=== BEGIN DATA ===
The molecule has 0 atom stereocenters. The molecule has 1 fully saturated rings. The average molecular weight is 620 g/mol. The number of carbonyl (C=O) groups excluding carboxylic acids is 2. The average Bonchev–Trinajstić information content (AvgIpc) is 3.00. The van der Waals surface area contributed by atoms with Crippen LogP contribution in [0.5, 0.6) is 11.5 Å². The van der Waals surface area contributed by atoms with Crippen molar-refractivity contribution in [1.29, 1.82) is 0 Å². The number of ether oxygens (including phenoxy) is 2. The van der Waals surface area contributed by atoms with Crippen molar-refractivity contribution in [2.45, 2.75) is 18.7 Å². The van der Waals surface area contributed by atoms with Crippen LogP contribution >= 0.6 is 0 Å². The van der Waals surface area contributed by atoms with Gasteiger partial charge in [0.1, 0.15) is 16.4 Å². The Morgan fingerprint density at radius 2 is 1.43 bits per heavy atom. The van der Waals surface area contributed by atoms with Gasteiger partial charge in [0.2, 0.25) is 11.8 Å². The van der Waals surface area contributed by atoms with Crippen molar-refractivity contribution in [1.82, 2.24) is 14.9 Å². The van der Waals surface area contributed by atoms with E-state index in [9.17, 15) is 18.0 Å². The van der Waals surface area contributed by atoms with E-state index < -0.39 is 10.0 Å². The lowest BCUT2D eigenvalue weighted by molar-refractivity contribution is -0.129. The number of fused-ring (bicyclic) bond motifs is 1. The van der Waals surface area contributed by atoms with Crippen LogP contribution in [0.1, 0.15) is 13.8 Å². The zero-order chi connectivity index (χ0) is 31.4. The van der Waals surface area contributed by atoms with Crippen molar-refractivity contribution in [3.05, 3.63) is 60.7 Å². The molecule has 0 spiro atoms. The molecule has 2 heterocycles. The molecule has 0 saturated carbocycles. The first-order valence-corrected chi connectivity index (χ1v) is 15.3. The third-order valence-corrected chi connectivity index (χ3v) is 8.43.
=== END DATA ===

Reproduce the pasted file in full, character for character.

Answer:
The molecule has 0 atom stereocenters. The molecule has 1 fully saturated rings. The average molecular weight is 620 g/mol. The number of carbonyl (C=O) groups excluding carboxylic acids is 2. The average Bonchev–Trinajstić information content (AvgIpc) is 3.00. The van der Waals surface area contributed by atoms with Crippen LogP contribution in [0.5, 0.6) is 11.5 Å². The van der Waals surface area contributed by atoms with Crippen molar-refractivity contribution in [1.29, 1.82) is 0 Å². The number of ether oxygens (including phenoxy) is 2. The van der Waals surface area contributed by atoms with Crippen molar-refractivity contribution in [2.45, 2.75) is 18.7 Å². The van der Waals surface area contributed by atoms with Crippen LogP contribution >= 0.6 is 0 Å². The van der Waals surface area contributed by atoms with Gasteiger partial charge in [0.1, 0.15) is 16.4 Å². The Morgan fingerprint density at radius 2 is 1.43 bits per heavy atom. The van der Waals surface area contributed by atoms with Gasteiger partial charge in [0.2, 0.25) is 11.8 Å². The van der Waals surface area contributed by atoms with Crippen molar-refractivity contribution in [1.82, 2.24) is 14.9 Å². The van der Waals surface area contributed by atoms with E-state index in [9.17, 15) is 18.0 Å². The van der Waals surface area contributed by atoms with E-state index < -0.39 is 10.0 Å². The lowest BCUT2D eigenvalue weighted by molar-refractivity contribution is -0.129. The number of fused-ring (bicyclic) bond motifs is 1. The van der Waals surface area contributed by atoms with Crippen LogP contribution in [0.1, 0.15) is 13.8 Å². The zero-order chi connectivity index (χ0) is 31.4. The van der Waals surface area contributed by atoms with Crippen molar-refractivity contribution in [3.05, 3.63) is 60.7 Å². The molecule has 0 spiro atoms. The molecule has 2 heterocycles. The molecule has 0 saturated carbocycles. The first-order valence-corrected chi connectivity index (χ1v) is 15.3. The third-order valence-corrected chi connectivity index (χ3v) is 8.43.